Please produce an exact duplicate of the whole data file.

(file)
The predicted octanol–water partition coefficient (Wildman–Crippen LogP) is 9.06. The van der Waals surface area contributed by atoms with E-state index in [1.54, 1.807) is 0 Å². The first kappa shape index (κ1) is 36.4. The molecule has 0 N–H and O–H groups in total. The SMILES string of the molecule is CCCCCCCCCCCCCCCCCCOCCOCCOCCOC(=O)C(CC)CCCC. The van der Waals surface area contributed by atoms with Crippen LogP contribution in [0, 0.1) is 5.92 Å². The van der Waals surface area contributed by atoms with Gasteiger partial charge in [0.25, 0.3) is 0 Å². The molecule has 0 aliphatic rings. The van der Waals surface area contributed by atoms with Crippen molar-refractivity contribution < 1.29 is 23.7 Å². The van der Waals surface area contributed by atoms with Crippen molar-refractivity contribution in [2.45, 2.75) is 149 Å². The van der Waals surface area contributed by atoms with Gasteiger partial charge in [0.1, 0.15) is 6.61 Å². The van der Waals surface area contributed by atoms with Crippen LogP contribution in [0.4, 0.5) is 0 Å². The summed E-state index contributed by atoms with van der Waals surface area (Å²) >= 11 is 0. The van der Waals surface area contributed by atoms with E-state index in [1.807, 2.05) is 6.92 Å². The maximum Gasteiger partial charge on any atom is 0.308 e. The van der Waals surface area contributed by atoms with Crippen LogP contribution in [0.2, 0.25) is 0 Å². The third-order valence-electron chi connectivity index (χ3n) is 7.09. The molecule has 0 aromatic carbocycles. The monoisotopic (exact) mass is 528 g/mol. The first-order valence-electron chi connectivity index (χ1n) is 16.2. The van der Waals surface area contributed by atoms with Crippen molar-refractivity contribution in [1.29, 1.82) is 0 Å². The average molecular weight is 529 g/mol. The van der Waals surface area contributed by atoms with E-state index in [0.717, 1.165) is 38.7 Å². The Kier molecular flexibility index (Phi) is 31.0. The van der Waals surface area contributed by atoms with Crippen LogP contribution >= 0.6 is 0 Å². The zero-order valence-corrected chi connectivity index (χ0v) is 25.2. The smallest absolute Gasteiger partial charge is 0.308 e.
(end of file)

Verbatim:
The predicted octanol–water partition coefficient (Wildman–Crippen LogP) is 9.06. The van der Waals surface area contributed by atoms with E-state index in [1.54, 1.807) is 0 Å². The first kappa shape index (κ1) is 36.4. The molecule has 0 N–H and O–H groups in total. The SMILES string of the molecule is CCCCCCCCCCCCCCCCCCOCCOCCOCCOC(=O)C(CC)CCCC. The van der Waals surface area contributed by atoms with Crippen LogP contribution in [0, 0.1) is 5.92 Å². The van der Waals surface area contributed by atoms with Gasteiger partial charge in [0.25, 0.3) is 0 Å². The molecule has 0 aliphatic rings. The van der Waals surface area contributed by atoms with Crippen molar-refractivity contribution < 1.29 is 23.7 Å². The van der Waals surface area contributed by atoms with Crippen molar-refractivity contribution in [2.45, 2.75) is 149 Å². The van der Waals surface area contributed by atoms with Gasteiger partial charge in [0.1, 0.15) is 6.61 Å². The van der Waals surface area contributed by atoms with Crippen LogP contribution in [0.4, 0.5) is 0 Å². The summed E-state index contributed by atoms with van der Waals surface area (Å²) >= 11 is 0. The van der Waals surface area contributed by atoms with E-state index in [1.807, 2.05) is 6.92 Å². The maximum Gasteiger partial charge on any atom is 0.308 e. The van der Waals surface area contributed by atoms with Crippen LogP contribution in [0.2, 0.25) is 0 Å². The third-order valence-electron chi connectivity index (χ3n) is 7.09. The molecule has 0 aromatic carbocycles. The monoisotopic (exact) mass is 528 g/mol. The first-order valence-electron chi connectivity index (χ1n) is 16.2. The van der Waals surface area contributed by atoms with Crippen molar-refractivity contribution in [1.29, 1.82) is 0 Å². The average molecular weight is 529 g/mol. The van der Waals surface area contributed by atoms with E-state index in [0.717, 1.165) is 38.7 Å². The Kier molecular flexibility index (Phi) is 31.0. The van der Waals surface area contributed by atoms with Crippen LogP contribution >= 0.6 is 0 Å². The zero-order valence-corrected chi connectivity index (χ0v) is 25.2. The smallest absolute Gasteiger partial charge is 0.308 e.